Subject: Re: "The BSD Way" [was Re: Support for ACLs]
To: None <firstname.lastname@example.org>
From: der Mouse <mouse@Rodents.Montreal.QC.CA>
Date: 03/11/2001 02:40:16
> The things I find distasteful are, unfortunately, largely cosmetic,
> so my complaints are, for technical purposes, unjustified.
Part of my problem with the direction NetBSD is taking is that it seems
that the only acceptable objection to anything is a technical one.
Perhaps that's the direction _NetBSD_ wants to go. It's not the
direction _I_ want to go. "Feel" is important - critical, almost - to
me, nontechnical as it is.
> The objection I perceive is that the ones who want to tinker are not
> the ones whose changes are being incorporated, which I'm not sure is
> at all true.
Well, the objection *I* have is that the changes - rc.d is the poster
child for this - make the system a great deal less pleasant for me.
> I'm also not convinced that the system has truly become any less
> suited to tinkering.
Well, as I wrote last spring, I've run rc.d-style systems, and
invariably end up feeling that they're designed to get in my way rather
than designed to work with me - that they're designed for "drop the cd
in the drive and click install" modifications, which is fine, except
that that's not the sort of modification I'm doing.
> The things I see that NetBSD has right now that I like:
> 1. FFS.
> 2. Despite objections, I *like* the fact that we can adapt to
> interoperability with other operating systems.
Mostly, so do I, though for me it's more a Cool Feature than something
that I actually use; since I don't run software I don't have source to,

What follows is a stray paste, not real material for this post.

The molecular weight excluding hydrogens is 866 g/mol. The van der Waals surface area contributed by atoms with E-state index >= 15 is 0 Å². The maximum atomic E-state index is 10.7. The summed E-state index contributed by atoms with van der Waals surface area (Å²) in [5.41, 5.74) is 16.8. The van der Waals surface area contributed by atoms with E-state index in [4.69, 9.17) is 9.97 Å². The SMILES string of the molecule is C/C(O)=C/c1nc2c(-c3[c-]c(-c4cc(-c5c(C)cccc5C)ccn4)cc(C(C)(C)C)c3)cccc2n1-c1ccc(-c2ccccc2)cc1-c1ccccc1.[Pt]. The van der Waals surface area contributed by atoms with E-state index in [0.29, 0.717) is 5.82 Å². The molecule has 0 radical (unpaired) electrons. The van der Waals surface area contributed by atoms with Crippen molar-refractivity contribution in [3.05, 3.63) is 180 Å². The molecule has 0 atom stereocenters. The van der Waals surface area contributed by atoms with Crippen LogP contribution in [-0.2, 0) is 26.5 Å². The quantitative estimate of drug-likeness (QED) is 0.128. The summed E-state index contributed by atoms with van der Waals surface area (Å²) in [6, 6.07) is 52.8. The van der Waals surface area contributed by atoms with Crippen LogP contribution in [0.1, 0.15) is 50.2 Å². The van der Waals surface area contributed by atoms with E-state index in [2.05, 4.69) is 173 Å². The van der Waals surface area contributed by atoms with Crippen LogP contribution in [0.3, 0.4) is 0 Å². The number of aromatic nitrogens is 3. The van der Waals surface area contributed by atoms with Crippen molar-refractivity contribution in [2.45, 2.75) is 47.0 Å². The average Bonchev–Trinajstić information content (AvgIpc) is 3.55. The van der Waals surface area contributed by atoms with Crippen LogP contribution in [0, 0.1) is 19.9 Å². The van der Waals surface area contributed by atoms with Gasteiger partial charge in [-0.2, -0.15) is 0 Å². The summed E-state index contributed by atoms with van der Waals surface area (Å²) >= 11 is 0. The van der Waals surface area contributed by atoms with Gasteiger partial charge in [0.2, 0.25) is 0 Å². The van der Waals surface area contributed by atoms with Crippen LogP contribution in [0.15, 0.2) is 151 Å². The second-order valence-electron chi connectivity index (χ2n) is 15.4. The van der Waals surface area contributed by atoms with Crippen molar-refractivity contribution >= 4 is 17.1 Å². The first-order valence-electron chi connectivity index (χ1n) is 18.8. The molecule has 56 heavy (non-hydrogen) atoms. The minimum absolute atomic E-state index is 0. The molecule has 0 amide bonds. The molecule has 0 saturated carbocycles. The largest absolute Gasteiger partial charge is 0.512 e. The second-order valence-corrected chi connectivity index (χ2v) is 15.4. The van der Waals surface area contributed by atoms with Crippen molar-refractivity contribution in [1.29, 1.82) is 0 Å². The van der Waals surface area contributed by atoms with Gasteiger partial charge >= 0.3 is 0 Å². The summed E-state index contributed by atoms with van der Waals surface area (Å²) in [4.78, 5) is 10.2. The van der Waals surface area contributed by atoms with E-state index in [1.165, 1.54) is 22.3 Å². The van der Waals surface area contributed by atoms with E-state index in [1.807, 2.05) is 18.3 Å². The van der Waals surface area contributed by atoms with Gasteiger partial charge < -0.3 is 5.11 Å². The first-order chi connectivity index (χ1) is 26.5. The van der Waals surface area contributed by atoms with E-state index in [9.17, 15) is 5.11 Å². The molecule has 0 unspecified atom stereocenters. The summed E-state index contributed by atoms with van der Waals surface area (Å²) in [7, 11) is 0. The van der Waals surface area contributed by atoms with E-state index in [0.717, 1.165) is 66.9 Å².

I have little use for binary compatability. (I may someday have
occasion to set up a wipe-when-done machine for some special purpose.)
> 3. ...exactly _how_ many platforms have we been successfully ported
> to, now?
This is easily NetBSD's strongest point, to me. I'm trying to collect
instances of as many different ports as I can. I'm running /sparc,
/sun3, /i386, /macppc, and /mac68k routinely. I've got /vax and
/next68k running, though they're dead at the moment because they're
diskless (see the "nfsd: locking botch" thread). Once the hardware I
have on order arrives, I'll have /alpha too.
And /usr/src is identical on all. So is /local/src.
> The other requirement in my mind is that we properly address *why*
> we'd do it this way. "We're doing it to attract more users." I'm
> sorry, but thanks for playing. If it is technically sound to do so
> and it *happens* to attract more users, okay, but that should not be
> our primary motivator.
I agree. Unfortunately, it seems - to me, at least - that that *is*
NetBSD's primary motivator. I still can't see anything else behind the
rc.d disasater, for example.
> I may want [ACLs] someday, and that's the kind of attitude I take to
> most of the stuff that's happened: "It may prove useful to me
> someday. Until that day, I'll compile it out of the kernel."
I think this is why rc.d is the really sore point it is with me: it
*wasn't* made optional. I can't install a new box, set some flag
somewhere, and have my comfortable, streamlined, and (most critically)
human-editable rc scripts back.
> And as one who's seen the innards of both BSD and SVRx, I must say,
> BSD did the better job.
Happy as I am to hear this, it really makes no difference to me until
SVRx goes open-source. :-)
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